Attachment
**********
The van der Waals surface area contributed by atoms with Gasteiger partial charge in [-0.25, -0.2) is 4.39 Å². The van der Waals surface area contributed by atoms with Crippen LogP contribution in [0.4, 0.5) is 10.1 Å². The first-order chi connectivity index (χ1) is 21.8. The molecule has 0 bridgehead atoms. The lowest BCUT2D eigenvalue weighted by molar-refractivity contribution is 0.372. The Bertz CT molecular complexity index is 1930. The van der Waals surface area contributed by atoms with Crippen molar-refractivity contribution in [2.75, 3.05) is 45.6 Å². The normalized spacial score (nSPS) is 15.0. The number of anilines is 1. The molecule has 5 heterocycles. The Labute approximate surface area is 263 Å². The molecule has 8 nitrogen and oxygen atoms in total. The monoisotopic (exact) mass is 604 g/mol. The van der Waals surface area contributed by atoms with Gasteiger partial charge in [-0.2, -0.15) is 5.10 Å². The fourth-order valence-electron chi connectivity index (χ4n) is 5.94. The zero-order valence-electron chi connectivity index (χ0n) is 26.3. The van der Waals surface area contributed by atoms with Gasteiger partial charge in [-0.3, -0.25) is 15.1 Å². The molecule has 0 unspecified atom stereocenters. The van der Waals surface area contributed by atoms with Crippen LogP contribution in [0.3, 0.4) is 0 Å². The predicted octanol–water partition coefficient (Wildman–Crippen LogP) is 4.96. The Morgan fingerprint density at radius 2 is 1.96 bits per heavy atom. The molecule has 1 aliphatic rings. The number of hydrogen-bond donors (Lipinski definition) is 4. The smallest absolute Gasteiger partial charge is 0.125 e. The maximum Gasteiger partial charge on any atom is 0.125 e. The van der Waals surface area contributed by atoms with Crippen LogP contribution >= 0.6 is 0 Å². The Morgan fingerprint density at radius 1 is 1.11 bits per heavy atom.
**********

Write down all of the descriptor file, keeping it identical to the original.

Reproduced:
The van der Waals surface area contributed by atoms with Gasteiger partial charge in [-0.25, -0.2) is 4.39 Å². The van der Waals surface area contributed by atoms with Crippen LogP contribution in [0.4, 0.5) is 10.1 Å². The first-order chi connectivity index (χ1) is 21.8. The molecule has 0 bridgehead atoms. The lowest BCUT2D eigenvalue weighted by molar-refractivity contribution is 0.372. The Bertz CT molecular complexity index is 1930. The van der Waals surface area contributed by atoms with Crippen molar-refractivity contribution in [2.75, 3.05) is 45.6 Å². The normalized spacial score (nSPS) is 15.0. The number of anilines is 1. The molecule has 5 heterocycles. The Labute approximate surface area is 263 Å². The molecule has 8 nitrogen and oxygen atoms in total. The monoisotopic (exact) mass is 604 g/mol. The van der Waals surface area contributed by atoms with Gasteiger partial charge in [-0.2, -0.15) is 5.10 Å². The fourth-order valence-electron chi connectivity index (χ4n) is 5.94. The zero-order valence-electron chi connectivity index (χ0n) is 26.3. The van der Waals surface area contributed by atoms with Gasteiger partial charge in [-0.3, -0.25) is 15.1 Å². The molecule has 0 unspecified atom stereocenters. The van der Waals surface area contributed by atoms with Crippen LogP contribution in [0.3, 0.4) is 0 Å². The predicted octanol–water partition coefficient (Wildman–Crippen LogP) is 4.96. The Morgan fingerprint density at radius 2 is 1.96 bits per heavy atom. The molecule has 1 aliphatic rings. The number of hydrogen-bond donors (Lipinski definition) is 4. The smallest absolute Gasteiger partial charge is 0.125 e. The maximum Gasteiger partial charge on any atom is 0.125 e. The van der Waals surface area contributed by atoms with Crippen LogP contribution >= 0.6 is 0 Å². The Morgan fingerprint density at radius 1 is 1.11 bits per heavy atom.